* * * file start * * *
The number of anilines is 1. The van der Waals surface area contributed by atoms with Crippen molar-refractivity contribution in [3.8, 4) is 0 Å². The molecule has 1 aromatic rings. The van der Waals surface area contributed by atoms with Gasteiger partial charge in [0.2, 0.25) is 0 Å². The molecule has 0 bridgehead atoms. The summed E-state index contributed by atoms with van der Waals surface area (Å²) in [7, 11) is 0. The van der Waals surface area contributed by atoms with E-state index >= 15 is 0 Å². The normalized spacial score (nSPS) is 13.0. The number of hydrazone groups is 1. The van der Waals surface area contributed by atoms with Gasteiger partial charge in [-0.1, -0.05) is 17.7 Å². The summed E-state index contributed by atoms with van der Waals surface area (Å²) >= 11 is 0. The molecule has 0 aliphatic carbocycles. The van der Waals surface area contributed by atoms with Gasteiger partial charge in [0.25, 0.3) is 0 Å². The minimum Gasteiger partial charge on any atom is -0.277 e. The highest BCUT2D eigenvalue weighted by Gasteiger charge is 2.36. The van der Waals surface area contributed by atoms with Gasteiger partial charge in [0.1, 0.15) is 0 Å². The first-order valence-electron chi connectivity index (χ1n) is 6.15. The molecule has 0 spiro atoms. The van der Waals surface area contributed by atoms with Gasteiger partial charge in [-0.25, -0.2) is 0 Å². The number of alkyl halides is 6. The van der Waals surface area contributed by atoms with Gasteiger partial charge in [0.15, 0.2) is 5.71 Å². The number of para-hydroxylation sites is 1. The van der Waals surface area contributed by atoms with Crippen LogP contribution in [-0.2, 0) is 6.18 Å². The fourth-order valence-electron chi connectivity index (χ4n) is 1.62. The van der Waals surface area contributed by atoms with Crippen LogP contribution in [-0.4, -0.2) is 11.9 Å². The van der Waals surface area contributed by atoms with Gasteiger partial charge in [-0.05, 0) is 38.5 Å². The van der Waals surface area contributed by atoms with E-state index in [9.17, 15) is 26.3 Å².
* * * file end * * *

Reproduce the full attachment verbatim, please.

The number of anilines is 1. The van der Waals surface area contributed by atoms with Crippen molar-refractivity contribution in [3.8, 4) is 0 Å². The molecule has 1 aromatic rings. The van der Waals surface area contributed by atoms with Gasteiger partial charge in [0.2, 0.25) is 0 Å². The molecule has 0 bridgehead atoms. The summed E-state index contributed by atoms with van der Waals surface area (Å²) in [7, 11) is 0. The van der Waals surface area contributed by atoms with E-state index >= 15 is 0 Å². The normalized spacial score (nSPS) is 13.0. The number of hydrazone groups is 1. The van der Waals surface area contributed by atoms with Gasteiger partial charge in [-0.1, -0.05) is 17.7 Å². The summed E-state index contributed by atoms with van der Waals surface area (Å²) >= 11 is 0. The molecule has 0 aliphatic carbocycles. The van der Waals surface area contributed by atoms with Gasteiger partial charge in [0.25, 0.3) is 0 Å². The minimum Gasteiger partial charge on any atom is -0.277 e. The highest BCUT2D eigenvalue weighted by Gasteiger charge is 2.36. The van der Waals surface area contributed by atoms with Gasteiger partial charge in [0.1, 0.15) is 0 Å². The first-order valence-electron chi connectivity index (χ1n) is 6.15. The molecule has 0 spiro atoms. The van der Waals surface area contributed by atoms with Gasteiger partial charge in [-0.25, -0.2) is 0 Å². The number of alkyl halides is 6. The van der Waals surface area contributed by atoms with Gasteiger partial charge in [0.15, 0.2) is 5.71 Å². The number of para-hydroxylation sites is 1. The van der Waals surface area contributed by atoms with Crippen LogP contribution in [-0.2, 0) is 6.18 Å². The fourth-order valence-electron chi connectivity index (χ4n) is 1.62. The van der Waals surface area contributed by atoms with Crippen LogP contribution in [-0.4, -0.2) is 11.9 Å². The van der Waals surface area contributed by atoms with Gasteiger partial charge in [-0.05, 0) is 38.5 Å². The van der Waals surface area contributed by atoms with E-state index in [9.17, 15) is 26.3 Å².